Multi Criteria Decision Analysis to Optimise Siting of Electric Vehicle Charging Points—Case Study Winchester District, UK


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Achieving net-zero carbon in the UK by 2050 will necessitate the decarbonisation of the transportation systems. However, there are challenges to this, especially for vehicles in cities where the charging infrastructure is at its minimum. Overcoming these challenges will undoubtedly encourage electrical vehicle (EV) use, with commensurate reductions in emission coupled with better environmental conditions in cities, e.g., air quality. Drivers, on the whole, are reluctant to invest in an EV if they cannot access a convenient charging point within their living area. This research provides a methodology to support the planning for the optimum siting of charging infrastructure, so it is accessible to as many citizens as possible within a city. The work focuses on Winchester City and District in the UK. The multi-criteria decision approach is based on the Analytical Hierarchy Process (AHP) linked to site spatial assessment using Geographical Information System (GIS). The assessment considered key criteria such as road type, road access, on-road parking availability, road slope, proximity to fuel stations, current/planned charging points, car parks and population distributions. The process contains two suitability filters, namely, restricted road and suitability mask. In the first, all restricted roads were excluded from further analysis, which resulted in reducing the road segments from over 9000 to around 2000. When applying the second filter an overall result of 44 suitable EV charging point locations was achieved. These locations were validated using the Google Earth® imaging platform to check actual locations against those predicted by the analysis. The presented methodology is accurate and is generalisable to other cities or regions.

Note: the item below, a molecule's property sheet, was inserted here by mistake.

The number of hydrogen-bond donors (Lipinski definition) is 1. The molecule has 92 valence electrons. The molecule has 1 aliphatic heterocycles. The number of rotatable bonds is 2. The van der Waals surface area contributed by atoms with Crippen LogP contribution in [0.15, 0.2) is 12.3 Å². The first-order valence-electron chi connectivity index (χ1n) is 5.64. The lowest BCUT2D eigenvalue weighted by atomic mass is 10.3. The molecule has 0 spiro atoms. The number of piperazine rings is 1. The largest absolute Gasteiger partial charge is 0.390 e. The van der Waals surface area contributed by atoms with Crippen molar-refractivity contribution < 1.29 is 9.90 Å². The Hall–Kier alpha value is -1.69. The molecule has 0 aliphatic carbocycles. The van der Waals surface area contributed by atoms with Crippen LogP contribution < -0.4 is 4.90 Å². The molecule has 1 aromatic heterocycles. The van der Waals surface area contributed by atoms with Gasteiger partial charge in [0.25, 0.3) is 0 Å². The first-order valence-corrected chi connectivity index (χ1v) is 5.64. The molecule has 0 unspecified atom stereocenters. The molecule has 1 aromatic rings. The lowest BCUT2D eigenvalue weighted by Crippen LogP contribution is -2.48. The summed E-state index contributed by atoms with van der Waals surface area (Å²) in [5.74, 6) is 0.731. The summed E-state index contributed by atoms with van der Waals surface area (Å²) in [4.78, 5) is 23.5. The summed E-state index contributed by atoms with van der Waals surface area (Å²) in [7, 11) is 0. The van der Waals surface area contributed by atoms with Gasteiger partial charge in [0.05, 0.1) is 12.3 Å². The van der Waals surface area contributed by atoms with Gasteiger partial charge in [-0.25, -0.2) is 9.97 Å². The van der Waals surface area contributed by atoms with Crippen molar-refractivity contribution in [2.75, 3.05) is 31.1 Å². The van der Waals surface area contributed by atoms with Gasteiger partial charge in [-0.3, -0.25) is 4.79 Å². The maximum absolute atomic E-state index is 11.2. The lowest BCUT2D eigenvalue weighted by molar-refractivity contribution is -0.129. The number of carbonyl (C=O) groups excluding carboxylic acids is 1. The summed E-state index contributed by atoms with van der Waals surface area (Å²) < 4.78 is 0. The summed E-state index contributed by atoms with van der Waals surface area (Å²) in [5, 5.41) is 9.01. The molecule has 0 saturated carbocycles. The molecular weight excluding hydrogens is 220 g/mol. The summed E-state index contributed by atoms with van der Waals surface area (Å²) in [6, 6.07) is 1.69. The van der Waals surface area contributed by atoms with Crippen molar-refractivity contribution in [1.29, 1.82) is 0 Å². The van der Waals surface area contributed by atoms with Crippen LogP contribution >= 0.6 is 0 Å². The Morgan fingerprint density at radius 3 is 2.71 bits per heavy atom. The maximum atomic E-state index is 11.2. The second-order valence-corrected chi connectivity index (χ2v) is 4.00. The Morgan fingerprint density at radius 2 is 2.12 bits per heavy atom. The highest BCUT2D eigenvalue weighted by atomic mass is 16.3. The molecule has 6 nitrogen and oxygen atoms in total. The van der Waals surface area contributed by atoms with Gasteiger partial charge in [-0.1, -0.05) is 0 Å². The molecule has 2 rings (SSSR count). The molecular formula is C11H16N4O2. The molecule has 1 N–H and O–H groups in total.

AHP, electrical vehicles and infrastructure, MCDM, spatial siting, charging points, Winchester District
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